75 Pages Posted: 5 Jun 2014 Last revised: 2 Jan 2016
Date Written: January 1, 2016
How do insurgents choose their tactics in civil wars? While most theories of civil war violence marginalize the role of ideology, we argue that the location, type, and lethality of insurgent violence are all shaped by the underlying spatial distribution of civilians' relative support for combatants. Unlike current "hearts and minds" theories, we contend that pro-government attitudes are associated with increased, not reduced, violence, and that these attitudes predict future attacks. A survey experiment in 204 Afghan villages is used to establish a positive association between pro-International Security Assistance Force attitudes and future Taliban attacks. We extend our analysis to 14,606 non-surveyed villages, where our measure of civilian attitudes improves out-of-sample prediction by 20--30% over standard forecasting models. The results are especially strong for Taliban attacks with improvised explosive devices. These findings hold even after adjusting for possible confounders, including past violence, military bases, and aid.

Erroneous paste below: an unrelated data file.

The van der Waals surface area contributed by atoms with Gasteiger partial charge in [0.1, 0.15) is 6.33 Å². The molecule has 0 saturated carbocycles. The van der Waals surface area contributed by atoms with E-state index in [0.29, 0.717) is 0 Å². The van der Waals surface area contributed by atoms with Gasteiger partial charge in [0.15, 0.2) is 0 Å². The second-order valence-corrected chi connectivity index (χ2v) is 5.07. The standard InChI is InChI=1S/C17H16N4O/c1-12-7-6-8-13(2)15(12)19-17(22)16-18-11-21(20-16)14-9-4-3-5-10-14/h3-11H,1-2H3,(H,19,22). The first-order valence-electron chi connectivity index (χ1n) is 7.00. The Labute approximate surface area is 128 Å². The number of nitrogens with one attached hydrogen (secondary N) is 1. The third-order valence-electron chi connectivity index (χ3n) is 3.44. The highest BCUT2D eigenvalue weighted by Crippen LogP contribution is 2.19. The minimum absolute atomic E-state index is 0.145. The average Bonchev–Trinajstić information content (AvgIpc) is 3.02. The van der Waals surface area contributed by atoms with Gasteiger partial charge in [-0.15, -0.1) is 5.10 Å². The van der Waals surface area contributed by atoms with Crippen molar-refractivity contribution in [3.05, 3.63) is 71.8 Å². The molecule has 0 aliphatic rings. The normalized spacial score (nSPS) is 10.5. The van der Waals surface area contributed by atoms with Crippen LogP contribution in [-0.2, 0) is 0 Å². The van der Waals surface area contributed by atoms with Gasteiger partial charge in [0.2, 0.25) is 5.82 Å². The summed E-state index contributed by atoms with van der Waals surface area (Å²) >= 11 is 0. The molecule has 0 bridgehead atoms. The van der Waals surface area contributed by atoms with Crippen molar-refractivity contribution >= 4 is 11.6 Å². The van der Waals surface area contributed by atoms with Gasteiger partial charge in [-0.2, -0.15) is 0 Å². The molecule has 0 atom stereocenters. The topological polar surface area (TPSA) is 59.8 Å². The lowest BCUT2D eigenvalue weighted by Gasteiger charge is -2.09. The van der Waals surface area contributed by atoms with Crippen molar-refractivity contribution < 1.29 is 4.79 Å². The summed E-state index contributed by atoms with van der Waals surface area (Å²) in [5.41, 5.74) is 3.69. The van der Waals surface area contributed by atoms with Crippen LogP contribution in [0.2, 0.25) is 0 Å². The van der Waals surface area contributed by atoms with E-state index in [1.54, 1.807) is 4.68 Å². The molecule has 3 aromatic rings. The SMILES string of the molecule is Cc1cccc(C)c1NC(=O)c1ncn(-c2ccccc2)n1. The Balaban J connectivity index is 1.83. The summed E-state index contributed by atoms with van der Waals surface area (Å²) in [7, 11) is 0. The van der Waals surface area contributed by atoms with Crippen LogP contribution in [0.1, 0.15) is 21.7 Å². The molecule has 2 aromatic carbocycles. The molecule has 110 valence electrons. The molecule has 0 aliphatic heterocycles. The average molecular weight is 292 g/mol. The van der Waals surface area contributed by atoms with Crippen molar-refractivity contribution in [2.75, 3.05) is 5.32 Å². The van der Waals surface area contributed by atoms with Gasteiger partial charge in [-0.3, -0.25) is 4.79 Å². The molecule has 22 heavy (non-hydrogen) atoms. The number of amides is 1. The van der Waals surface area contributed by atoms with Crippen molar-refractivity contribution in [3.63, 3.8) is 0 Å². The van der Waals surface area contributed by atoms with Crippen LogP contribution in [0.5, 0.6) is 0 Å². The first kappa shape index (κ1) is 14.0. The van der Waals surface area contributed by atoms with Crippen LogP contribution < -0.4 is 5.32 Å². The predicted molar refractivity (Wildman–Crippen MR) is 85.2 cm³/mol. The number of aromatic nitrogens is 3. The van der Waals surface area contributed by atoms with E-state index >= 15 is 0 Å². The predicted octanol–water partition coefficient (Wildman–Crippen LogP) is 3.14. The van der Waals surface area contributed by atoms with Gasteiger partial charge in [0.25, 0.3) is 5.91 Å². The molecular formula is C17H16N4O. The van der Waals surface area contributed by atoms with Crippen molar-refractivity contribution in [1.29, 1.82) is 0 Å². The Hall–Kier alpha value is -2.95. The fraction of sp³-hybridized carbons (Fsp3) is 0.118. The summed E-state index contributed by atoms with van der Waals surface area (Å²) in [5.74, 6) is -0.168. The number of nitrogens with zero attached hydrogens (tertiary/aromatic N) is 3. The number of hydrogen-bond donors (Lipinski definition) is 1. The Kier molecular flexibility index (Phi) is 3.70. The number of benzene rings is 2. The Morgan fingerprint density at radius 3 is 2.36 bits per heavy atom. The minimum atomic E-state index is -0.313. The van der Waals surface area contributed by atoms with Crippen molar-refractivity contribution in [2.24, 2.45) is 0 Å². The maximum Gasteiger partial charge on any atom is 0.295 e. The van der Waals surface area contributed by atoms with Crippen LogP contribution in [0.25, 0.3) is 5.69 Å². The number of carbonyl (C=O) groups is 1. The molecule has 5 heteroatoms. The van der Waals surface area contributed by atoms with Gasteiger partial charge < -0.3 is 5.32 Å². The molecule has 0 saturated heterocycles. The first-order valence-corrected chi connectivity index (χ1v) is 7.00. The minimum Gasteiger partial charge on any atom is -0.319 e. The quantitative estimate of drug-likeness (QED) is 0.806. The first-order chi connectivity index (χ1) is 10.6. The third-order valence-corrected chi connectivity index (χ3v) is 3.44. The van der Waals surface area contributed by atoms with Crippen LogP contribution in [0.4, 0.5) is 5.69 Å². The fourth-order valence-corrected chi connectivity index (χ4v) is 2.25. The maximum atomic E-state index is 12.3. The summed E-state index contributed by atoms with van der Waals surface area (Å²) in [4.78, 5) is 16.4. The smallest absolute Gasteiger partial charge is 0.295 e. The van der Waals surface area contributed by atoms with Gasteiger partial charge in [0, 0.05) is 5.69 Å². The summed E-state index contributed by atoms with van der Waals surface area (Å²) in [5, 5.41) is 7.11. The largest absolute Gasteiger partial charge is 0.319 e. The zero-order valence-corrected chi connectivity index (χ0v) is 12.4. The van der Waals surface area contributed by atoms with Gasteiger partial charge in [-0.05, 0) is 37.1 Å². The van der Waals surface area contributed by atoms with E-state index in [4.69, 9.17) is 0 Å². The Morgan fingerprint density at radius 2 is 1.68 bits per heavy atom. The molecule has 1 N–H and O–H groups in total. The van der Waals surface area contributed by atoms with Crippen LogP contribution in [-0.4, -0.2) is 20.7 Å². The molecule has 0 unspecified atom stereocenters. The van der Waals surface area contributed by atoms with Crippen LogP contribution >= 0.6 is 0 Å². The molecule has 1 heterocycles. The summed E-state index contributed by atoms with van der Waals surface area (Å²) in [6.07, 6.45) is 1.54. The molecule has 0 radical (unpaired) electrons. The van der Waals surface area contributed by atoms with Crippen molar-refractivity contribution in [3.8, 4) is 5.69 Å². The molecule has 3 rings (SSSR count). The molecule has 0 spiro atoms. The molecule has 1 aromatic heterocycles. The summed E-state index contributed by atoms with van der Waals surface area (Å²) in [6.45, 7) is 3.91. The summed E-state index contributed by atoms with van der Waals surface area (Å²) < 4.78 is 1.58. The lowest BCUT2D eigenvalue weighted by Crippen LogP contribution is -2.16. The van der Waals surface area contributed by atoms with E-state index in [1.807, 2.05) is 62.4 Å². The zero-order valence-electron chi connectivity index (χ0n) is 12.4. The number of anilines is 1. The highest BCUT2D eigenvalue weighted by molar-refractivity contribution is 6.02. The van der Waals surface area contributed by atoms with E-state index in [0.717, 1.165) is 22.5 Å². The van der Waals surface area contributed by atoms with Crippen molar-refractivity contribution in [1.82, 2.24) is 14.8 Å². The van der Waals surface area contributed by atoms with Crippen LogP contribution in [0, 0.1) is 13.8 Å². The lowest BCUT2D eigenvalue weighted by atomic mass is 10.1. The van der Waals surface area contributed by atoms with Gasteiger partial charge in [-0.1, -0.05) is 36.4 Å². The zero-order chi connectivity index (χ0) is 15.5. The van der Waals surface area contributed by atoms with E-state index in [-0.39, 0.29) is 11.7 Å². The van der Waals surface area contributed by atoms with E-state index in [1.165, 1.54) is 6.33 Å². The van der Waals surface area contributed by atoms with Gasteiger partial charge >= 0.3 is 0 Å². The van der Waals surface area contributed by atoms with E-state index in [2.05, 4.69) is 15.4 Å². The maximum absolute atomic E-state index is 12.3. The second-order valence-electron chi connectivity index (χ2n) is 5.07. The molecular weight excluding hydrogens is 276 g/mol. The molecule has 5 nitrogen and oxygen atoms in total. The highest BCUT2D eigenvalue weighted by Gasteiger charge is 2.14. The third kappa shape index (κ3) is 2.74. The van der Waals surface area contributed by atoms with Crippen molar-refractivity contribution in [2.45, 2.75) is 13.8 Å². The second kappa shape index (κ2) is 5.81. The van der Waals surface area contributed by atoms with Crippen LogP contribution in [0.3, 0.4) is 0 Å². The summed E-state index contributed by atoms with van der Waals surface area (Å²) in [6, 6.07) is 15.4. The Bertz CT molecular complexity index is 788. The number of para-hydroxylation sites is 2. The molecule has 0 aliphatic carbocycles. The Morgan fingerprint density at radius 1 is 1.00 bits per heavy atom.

Notes: Was: "Can Civilian Attitudes Predict Civil War Violence?"
Keywords: Civil War; Public Opinion; Survey Experiment; Out-of-sample Prediction
JEL Classification: C53, C93, D74
Suggested Citation: Suggested Citation
Hirose, Kentaro and Imai, Kosuke and Lyall, Jason, Civilian Attitudes and Insurgent Tactics in Civil War (January 1, 2016). Available at SSRN: https://ssrn.com/abstract=2446168 or http://dx.doi.org/10.2139/ssrn.2446168